When I lived under “Don’t Ask, Don’t Tell,” I had to remain silent about the fear and abuse I experienced daily because of my gender expression and sexual orientation. As a veteran and advocate, I’ve been empowered to speak up for those who remained silent and endured abuse just to serve their country. Simultaneous to DADT was a lesser known policy which was a ban on transgender service members. While Trump made the Military Trans Ban a commonly known policy, prior to 2016 transgender people could not serve openly in the military. Even fewer people know that to this day, there is still a ban on nonbinary people serving in their authentic gender and an outright ban on intersex people.

Discrimination based on gender and gender identity at all levels must end in the military. It has been toxic, harmful, and costly in its long-term consequences for servicemembers and veterans. The military’s long-standing anti-LGBTQ+ policies have allowed a culture permissive of hate, discrimination, and gender identity-based harassment to fester and cause harm upon far too many patriotic young Americans. To see the effects of this, you need look no further than the statistics on suicide, Military Sexual Trauma, and mental health crisis for LGBTQ+ servicemembers and veterans. Our community has been disproportionately harmed during our military service and, as veterans, we carry those wounds with us. Though sexual orientation and gender identity are not the same, the harassment we’ve endured and the violence we’ve faced cannot be extricated from one another.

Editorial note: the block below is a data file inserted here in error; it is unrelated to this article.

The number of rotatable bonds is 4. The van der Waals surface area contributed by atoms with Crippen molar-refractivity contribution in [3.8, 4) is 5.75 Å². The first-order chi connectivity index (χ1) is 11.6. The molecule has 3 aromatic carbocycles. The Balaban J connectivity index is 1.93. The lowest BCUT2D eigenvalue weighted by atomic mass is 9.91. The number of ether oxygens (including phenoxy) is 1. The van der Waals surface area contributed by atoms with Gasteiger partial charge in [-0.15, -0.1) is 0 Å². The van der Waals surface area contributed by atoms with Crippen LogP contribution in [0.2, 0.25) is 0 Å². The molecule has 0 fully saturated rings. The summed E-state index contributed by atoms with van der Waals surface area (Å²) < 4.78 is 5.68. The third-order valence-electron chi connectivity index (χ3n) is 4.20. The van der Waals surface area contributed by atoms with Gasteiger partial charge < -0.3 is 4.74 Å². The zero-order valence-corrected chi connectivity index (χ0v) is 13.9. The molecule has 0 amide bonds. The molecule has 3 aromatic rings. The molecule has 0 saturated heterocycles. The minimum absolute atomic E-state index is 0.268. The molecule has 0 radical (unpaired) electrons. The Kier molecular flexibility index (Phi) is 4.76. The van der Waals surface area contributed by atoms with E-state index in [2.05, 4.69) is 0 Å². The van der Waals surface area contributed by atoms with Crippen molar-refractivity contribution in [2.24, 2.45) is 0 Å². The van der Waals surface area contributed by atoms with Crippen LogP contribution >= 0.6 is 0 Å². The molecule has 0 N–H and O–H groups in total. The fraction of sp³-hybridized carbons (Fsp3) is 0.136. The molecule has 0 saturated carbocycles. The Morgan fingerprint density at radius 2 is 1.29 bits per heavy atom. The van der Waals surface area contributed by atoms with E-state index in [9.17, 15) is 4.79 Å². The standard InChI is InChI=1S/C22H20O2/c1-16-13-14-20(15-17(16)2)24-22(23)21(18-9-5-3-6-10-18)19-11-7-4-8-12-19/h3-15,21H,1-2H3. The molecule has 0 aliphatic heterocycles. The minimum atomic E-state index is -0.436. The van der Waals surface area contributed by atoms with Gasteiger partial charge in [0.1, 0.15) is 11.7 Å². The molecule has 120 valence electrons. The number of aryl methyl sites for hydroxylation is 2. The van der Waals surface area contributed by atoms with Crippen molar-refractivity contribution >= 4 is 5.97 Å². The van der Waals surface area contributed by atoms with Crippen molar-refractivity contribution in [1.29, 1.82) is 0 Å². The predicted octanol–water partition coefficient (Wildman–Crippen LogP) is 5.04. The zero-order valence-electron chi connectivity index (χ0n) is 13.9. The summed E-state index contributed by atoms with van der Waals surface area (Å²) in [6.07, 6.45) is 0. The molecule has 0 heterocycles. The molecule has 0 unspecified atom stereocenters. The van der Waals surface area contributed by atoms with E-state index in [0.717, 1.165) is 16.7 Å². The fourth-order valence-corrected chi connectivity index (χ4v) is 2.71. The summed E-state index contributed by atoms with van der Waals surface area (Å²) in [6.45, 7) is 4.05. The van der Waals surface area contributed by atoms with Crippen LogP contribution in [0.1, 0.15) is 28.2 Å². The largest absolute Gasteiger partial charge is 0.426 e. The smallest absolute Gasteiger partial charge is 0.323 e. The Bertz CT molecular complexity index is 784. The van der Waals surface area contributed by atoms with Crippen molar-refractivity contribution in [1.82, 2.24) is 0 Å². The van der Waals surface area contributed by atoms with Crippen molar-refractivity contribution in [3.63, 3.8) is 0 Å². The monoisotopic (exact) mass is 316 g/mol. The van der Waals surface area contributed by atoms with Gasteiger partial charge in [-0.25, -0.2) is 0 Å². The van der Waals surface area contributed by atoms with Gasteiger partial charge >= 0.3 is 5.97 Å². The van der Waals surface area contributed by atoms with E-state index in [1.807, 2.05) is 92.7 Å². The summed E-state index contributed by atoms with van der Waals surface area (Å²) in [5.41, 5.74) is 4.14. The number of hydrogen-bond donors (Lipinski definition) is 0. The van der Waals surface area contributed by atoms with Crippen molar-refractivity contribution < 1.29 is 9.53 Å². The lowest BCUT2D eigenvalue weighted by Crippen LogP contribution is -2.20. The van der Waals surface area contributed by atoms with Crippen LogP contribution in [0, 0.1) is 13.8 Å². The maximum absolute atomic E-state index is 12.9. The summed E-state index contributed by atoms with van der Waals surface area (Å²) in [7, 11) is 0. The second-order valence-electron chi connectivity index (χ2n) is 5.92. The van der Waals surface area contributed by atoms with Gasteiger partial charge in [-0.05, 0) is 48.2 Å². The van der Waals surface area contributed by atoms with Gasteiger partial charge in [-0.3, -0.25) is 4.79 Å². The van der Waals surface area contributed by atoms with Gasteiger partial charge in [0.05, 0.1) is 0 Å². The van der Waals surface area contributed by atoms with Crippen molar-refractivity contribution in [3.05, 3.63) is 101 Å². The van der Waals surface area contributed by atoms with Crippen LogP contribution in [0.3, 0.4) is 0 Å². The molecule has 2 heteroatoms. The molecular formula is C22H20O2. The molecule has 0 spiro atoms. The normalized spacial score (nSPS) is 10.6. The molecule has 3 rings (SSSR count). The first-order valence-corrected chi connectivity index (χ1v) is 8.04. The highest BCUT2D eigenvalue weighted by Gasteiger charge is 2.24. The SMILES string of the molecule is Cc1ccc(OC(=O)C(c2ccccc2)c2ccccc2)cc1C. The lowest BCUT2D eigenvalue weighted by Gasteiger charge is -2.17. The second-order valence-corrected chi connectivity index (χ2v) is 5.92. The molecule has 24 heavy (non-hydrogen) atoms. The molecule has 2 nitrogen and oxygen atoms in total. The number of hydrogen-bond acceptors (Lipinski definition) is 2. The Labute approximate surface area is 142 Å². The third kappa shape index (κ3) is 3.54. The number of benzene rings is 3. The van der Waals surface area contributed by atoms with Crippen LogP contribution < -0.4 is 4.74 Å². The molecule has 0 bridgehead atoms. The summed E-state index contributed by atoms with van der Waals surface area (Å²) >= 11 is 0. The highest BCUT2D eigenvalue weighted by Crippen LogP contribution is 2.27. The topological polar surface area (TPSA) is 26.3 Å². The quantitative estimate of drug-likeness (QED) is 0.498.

Yet too often the toxic, discriminatory culture that harmed us during our time in the military transfers over into the veterans’ organizations and institutions we seek help and care from when we try to recover. In the veteran space, I have been routinely misgendered and harassed in the same ways I was in the military. As I’ve testified before Congress on legislation impacting veterans, internet trolls have called me “it” and “thing,” as if to rob me of my humanity and my dignity.

In the last week, I’ve challenged a leader of a national veteran-serving organization on her Tweet saying that a transgender woman was not actually a woman and making an explicit description of this person’s genitals. She seemed to think this was a casual personal statement, but the LGBTQ+ veterans who saw this leader’s hurtful comment certainly took it as a flashing red light to keep away from her organization as unsafe and unwelcoming.

Last December, I needed to use the restroom while I sought healthcare at the VA Hospital in Richmond, Virginia. As I entered, a VA staff member stood in the door of the women’s restroom I was using, shouting repeatedly, asking if there was a man in the women’s restroom, citing that he had heard a man had gone in there. When we finally reached the understanding that I am not a man, he feigned an apology, explaining that this traumatic moment in my life — and disruption to my medical care and mental health — was for the purpose of protecting VA patients and VA staff to which I replied, “I am the patient.” I’m reminded continually that, in too many spaces that purport to care for all veterans, “all” simply doesn’t include veterans like me.